DETROIT – Nissan Motor Co. Ltd., which has a rich history of building fun-to-drive enthusiast vehicles, says it must balance its performance street credibility with an ongoing push to adopt more efficient and environmentally friendly technologies and practices.
At the core of the auto maker’s powertrain development are its two pillars: internal combustion engine and electric drivetrain, Mitsuhiko Yamashita, Nissan executive vice president-research and development, tells Ward’s at the North American International Auto Show here.
“We have a commitment to offer a trusted driving pleasure,” Yamashita says, noting that includes the development of Nissan’s own electric and hybrid-drive systems, as well as improving the efficiency of ICEs.
One modern technology absent from Nissan’s current lineup is direct gasoline injection, an advancement Yamashita says the auto maker will implement through balancing the power and efficiency gains provided by the technology.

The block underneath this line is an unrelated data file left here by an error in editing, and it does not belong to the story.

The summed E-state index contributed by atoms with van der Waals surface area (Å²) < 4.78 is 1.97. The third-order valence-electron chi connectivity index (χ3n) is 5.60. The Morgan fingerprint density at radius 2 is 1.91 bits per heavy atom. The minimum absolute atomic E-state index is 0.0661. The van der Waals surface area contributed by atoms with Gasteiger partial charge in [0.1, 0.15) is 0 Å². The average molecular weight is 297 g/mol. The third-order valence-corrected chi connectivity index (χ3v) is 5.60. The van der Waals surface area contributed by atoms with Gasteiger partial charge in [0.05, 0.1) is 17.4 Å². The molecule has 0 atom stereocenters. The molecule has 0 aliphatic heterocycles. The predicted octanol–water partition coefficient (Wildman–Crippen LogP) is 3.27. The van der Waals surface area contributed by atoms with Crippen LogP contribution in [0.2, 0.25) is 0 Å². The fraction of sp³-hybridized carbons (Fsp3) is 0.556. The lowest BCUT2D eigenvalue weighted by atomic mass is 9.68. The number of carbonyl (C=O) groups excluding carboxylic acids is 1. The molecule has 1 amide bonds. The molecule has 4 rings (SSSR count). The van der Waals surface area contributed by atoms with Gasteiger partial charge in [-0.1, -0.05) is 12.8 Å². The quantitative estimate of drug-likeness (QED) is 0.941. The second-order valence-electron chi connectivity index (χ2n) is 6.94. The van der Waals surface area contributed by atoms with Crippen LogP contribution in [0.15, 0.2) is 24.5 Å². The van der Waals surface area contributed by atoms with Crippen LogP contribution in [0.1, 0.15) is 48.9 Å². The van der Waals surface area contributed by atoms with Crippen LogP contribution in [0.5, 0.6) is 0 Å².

Yamashita says the automotive industry, and Nissan in particular, will be able to improve the efficiency of conventional gasoline powerplants 30%-40% in coming years.
Highlighting the environmental pillar of the Japanese auto maker’s powertrain development is the “Nissan Green Program 2010” that calls for the continued advancement of conventional engines; the development of the auto maker’s own hybrid-electric and hydrogen fuel-cell technologies; and the creation of a joint venture to improve advanced lithium-ion battery technology.
Representing the performance side is Nissan’s continued improvement of the 3.5L VQ V-6, a 13-time Ward’s 10 Best Engines winner. The engine powers the 306-hp Infiniti G35 sports sedan and Nissan 350Z sports car and will be mated to the upcoming all-new Nissan GT-R high-performance coupe.
Yamashita confirms the latest iteration of the auto maker’s legendary GT-R sports car will debut later this year in production form at the Tokyo auto show, but declines to offer further details.
Yamashita describes Nissan’s product development process as a balancing of a 4-part model encompassing safety, environmentalism (specifically, carbon dioxide reduction), performance and cohesiveness of the vehicle’s interior.
“We remain performance-focused, but must balance customer demand (for performance) with other attributes,” Yamashita says.